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Hibbard, Benjamin Horace, 1870-1955 / The history of agriculture in Dane County, Wisconsin

Chapter II: Hops,   pp. 149-154 PDF (1.3 MB)

Page 152

    sion train on some great gala day, loaded down as they are with
    myriads of young girls. The most of them have their places of
    labor engaged in advance."42
    The price paid for picking was forty or fifty cents a box. This
    great expense induced a Sauk county man to attempt the inven-
    tion of a hop-picking machine, which was to save the county a
    million dollars for help in one season.43 -
    It is doubtful if Wisconsin farmers ever made money so fast
    or so easily at any other time or in any other business, as in hops
    for the two or three years preceding i868. There are still to be
  seen in the main hop districts, barns which were once hop houses;
  and residences, which if not particularly elegant at present, show
  a magnificence entirely out of keeping with the later '6o's. There
  are also stories, more or less reliable, of fine carriages, new har-
  ness, and high-stepping horses, pianos, and trips abroad, all based
  on the fabulous wealth made, or more often to be made, from
  hops.44 This phenomenal prosperity dropped with hardly a pre-
  monition upon the shoulders of men little wonted to the handling
  of money in considerable sums, and the wonder would be in
  stories of a different nature, rather than in the doleful tales as
  they are. Feeling that they had a secure and lasting hold on a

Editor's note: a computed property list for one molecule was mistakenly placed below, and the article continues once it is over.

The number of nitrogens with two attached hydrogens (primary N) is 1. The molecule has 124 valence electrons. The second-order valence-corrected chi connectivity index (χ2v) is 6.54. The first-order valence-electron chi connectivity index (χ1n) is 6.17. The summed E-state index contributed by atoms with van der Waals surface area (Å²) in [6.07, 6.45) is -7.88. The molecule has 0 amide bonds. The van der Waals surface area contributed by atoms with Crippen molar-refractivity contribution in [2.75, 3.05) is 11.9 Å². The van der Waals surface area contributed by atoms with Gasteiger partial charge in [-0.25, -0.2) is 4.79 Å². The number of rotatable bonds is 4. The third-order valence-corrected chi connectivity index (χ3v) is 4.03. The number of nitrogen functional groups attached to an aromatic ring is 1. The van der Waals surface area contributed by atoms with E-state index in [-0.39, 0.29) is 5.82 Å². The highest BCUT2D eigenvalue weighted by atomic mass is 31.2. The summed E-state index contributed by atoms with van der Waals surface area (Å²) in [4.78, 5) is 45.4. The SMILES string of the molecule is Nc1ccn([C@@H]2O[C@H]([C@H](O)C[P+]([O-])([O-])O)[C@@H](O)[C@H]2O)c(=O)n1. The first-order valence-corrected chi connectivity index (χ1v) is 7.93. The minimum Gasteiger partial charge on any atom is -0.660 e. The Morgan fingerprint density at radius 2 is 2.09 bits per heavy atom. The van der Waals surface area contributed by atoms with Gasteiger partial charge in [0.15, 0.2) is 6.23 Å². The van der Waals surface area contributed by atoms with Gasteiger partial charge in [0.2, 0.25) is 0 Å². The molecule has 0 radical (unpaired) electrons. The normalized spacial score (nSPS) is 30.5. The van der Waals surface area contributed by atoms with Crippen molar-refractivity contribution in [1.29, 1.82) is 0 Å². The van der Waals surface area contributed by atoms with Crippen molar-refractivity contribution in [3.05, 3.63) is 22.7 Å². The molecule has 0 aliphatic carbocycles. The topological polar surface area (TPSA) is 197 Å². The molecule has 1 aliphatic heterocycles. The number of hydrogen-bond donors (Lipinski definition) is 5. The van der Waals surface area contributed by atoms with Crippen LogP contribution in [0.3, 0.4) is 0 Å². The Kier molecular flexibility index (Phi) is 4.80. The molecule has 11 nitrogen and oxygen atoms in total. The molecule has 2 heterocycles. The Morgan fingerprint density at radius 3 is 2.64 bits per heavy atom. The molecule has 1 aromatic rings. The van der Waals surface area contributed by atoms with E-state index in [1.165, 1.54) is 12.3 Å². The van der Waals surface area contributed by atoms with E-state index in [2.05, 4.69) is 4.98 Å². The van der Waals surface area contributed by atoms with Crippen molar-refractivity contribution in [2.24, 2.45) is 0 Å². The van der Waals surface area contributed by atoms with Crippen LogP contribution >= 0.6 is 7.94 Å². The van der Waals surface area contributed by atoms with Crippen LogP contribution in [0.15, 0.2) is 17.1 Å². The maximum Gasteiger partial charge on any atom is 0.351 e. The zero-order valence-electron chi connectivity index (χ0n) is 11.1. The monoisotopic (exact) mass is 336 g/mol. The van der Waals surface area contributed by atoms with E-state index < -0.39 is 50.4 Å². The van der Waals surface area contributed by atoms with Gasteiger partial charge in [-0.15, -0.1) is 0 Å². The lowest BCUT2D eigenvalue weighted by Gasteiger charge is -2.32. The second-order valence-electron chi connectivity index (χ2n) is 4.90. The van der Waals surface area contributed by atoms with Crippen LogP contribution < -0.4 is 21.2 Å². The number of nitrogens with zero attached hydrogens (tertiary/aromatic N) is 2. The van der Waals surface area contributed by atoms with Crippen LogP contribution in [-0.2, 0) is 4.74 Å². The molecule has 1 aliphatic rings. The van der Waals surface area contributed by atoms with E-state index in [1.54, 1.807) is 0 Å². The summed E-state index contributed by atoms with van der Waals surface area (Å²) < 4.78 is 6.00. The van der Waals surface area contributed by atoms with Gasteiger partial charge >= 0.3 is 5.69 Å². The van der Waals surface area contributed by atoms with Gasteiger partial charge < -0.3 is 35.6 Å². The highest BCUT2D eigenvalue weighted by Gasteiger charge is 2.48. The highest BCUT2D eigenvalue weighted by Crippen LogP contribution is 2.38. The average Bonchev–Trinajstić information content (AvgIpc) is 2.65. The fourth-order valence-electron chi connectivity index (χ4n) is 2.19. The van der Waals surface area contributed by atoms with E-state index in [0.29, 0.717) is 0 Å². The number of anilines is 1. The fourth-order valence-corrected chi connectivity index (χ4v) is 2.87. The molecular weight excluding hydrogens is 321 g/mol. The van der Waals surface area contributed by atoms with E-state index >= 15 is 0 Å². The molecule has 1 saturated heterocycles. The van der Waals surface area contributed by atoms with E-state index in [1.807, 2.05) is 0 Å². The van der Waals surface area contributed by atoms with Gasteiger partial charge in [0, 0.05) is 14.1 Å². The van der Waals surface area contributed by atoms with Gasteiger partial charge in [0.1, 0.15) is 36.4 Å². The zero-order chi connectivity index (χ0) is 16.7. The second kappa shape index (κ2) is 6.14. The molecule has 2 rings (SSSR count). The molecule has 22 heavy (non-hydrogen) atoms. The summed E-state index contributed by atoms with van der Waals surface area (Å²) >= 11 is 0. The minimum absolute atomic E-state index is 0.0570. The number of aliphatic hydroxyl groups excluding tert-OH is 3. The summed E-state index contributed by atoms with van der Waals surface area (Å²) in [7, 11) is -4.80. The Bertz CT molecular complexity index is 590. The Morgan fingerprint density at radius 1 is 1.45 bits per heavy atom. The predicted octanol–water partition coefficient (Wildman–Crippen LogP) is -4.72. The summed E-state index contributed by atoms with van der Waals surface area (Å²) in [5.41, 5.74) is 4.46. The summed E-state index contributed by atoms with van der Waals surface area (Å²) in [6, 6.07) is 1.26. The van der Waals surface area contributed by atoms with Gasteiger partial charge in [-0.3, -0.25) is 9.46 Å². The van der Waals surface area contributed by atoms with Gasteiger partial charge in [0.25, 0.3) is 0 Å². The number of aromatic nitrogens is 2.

veritable bonanza, they had no hesitancy in contracting debts of
  any size or paying any price, however high, if only fancy
  prompted their untrained judgments to make the venture. 4"  By
  i868 the fairy tale was about told; hops were again growing in
New York, and the price was on the down grade while, worst of
all. the rust and the hop-louse were running riot in the Wisconsin
yards."6 As an example of the temptation to risk every thing in
this one precarious industry, one farmer is reported to have raised
in i867 three thousand one hundred pounds of hops on a single
acre and sold them at $.58y2 per pound.47 It must be admitted
that something more than ordinary judgment was needed to keep
men from embarking in an adventure with such inducements.
'2Madison Dcmocrat September 1, 1868.
3"Madison Democ,-at, June 1, 1868.
*44.h cr fA a-
- -W euient is based upon conversatons 'With A. A. Mickelson of Black
Mr. John Lorch of MIadison, and many others who knew the clrcun-
ans. State Agr'l Soc.. VTI, 420.
Ldison Democrat, September 16, 1868.
sconsin State Journal, December 6, 1867.

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